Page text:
For the later HOKX cars built starting in 1933, except for the black center band, the orange was used on the top portion of the tank (or jacket, if insulated) and the heads. The balance of the tank or jacket was black as well as the underframe & trucks.�

Four orders totaling 13 cars built in 1934-1936 (615, 618-619, 626-629, 638-643), 6,000 gal., ICC-105A, chlorine tank cars received aluminum stencils while ICC-103B/103BW acid tank cars built from 1937 through 1941 all in the 216-226 series had white stencils. An ACF builder photo of HOKX 219 built 12-39 is shown on the first page of the Barriger site.

Other Hooker Tank cars built by ACF were similarly painted in 1950 and later based on photographs, however, ACF paint specs for these cars are not available.
Regards,
Ed Hawkins



Posted by: Ed Hawkins


Dennis Storzek
 




---In STMFC@..., <rclist09@...> wrote :


In the first instances, it was filed by Goodyear Tire & Rubber in the exact time frame Ed Hawkins mentions.

Perhaps someone familiar with Goodyear paint and coating history can provide further details.
=======================

I would suspect that "Pliolite" is the base resin system in Goodyear Pliobond contact cement. If you google "Pliobond" you'll see that, while no longer manufactured by Goodyear, the packaging prominently features the same orange-red that I remember on the Goodyear cans.

As to U.T.L. red, anyone remember that at one time Union Tank Line used Standard Oil red for their cars? In 1933 that would have been in the working memory of the people writing the specifications. Old color names die hard, just like old RR names.

I would suspect the color they are describing is an orangey fire engine red, not the orange used by Lionel in the fifties on their Hooker cars.

Dennis Storzek


Jon Miller <atsfus@...>
 

On 11/22/2016 5:50 AM, destorzek@... [STMFC] wrote:

I would suspect the color they are describing is an orangey fire engine red,

Dennis,

   Would that be a color similar to the early ATSF E1 red/orange?  BLI thinks in terms of sales (don't blame them) so some discussion about the E1 colors was that many people might avoid buying because they thought the color might be wrong.  So on the Hookers is it possible they almost got it right but should have added more red?  All the early tinplate stuff is a bright orange and they may have followed that.  Not all the tinplate stuff was wrong!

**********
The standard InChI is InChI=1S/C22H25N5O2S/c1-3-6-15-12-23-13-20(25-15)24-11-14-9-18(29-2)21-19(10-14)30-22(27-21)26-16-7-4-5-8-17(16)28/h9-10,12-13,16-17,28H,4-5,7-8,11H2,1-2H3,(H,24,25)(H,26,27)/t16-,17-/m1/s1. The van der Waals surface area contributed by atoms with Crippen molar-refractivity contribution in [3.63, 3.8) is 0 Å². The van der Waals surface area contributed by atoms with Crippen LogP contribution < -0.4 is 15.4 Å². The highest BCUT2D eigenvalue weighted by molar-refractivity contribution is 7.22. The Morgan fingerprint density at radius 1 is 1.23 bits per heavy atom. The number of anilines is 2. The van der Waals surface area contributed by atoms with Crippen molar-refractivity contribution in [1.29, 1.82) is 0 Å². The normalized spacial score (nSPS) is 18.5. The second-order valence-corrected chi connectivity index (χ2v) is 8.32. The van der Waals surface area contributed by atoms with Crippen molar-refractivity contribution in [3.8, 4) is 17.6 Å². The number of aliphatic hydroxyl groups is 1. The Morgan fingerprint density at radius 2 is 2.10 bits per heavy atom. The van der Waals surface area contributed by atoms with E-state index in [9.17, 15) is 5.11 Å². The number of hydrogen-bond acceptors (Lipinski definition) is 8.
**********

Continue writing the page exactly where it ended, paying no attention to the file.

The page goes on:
-- 
Jon Miller
For me time stopped in 1941
Digitrax  Chief/Zephyr systems, JMRI User
NMRA Life member #2623
Member SFRH&MS


Dennis Storzek
 




---In STMFC@..., <atsfus@...> wrote :


On 11/22/2016 5:50 AM, destorzek@... [STMFC] wrote:

I would suspect the color they are describing is an orangey fire engine red,

Dennis,

   Would that be a color similar to the early ATSF E1 red/orange?  BLI thinks in terms of sales (don't blame them) so some discussion about the E1 colors was that many people might avoid buying because they thought the color might be wrong.  So on the Hookers is it possible they almost got it right but should have added more red?  All the early tinplate stuff is a bright orange and they may have followed that.  Not all the tinplate stuff was wrong! 

===============

Hey, I don't know anything about this, other than Ed Hawkins' info says "red" and the Lionel cars from the fifties are orange. Then again, the color could have changed in the intervening years, especially since Hooker didn't seem to own the "Pliolite" trademark. All I know is that if Piolite is anything like Pliobond, "Pliolite red" isn't the color of the coating, since Pliobond is pink... well, dark pink. So, the color being described is likely the color that was associated with the trademark, which has been consistently orange-red since the sixties at least.

Dennis Storzek


Ed Hawkins
 


On Nov 22, 2016, at 1:29 AM, Ed Hawkins <hawk0621@...> wrote:

Lots 9, 19, and 368 show the top portion of the heads painted orange and the bottom portion black. 

STMFC,
To correct a typo I made, this should have stated "Lots 9, 19, and 638…." 

Despite the shading of the top portion of the jacket in these three photos appearing fairly light, the stencils were white.  This is an indication to me that the color was probably not a light shade of orange but rather a deeper shade (i.e., a red-orange?) as Dennis alluded to. If the shade of orange was light, black stencils would have made more sense. 
Ed Hawkins


Jared Harper
 

I would call it Hooters orange.

Jared Harper
Athens, GA


---In STMFC@..., <pc66ot@...> wrote :

Can anyone tell me when the Hooker Chemical Co. began painting their tank cars Orange?

Thanks in advance.
 
Paul Catapano


Jon Miller <atsfus@...>
 

On 11/22/2016 5:50 AM, destorzek@... [STMFC] wrote:
I would suspect the color they are describing is an orangey fire engine red

    Similar to the red used on the original ATSF E1??????

-- 
Jon Miller
For me time stopped in 1941
Digitrax  Chief/Zephyr systems, JMRI User
NMRA Life member #2623
Member SFRH&MS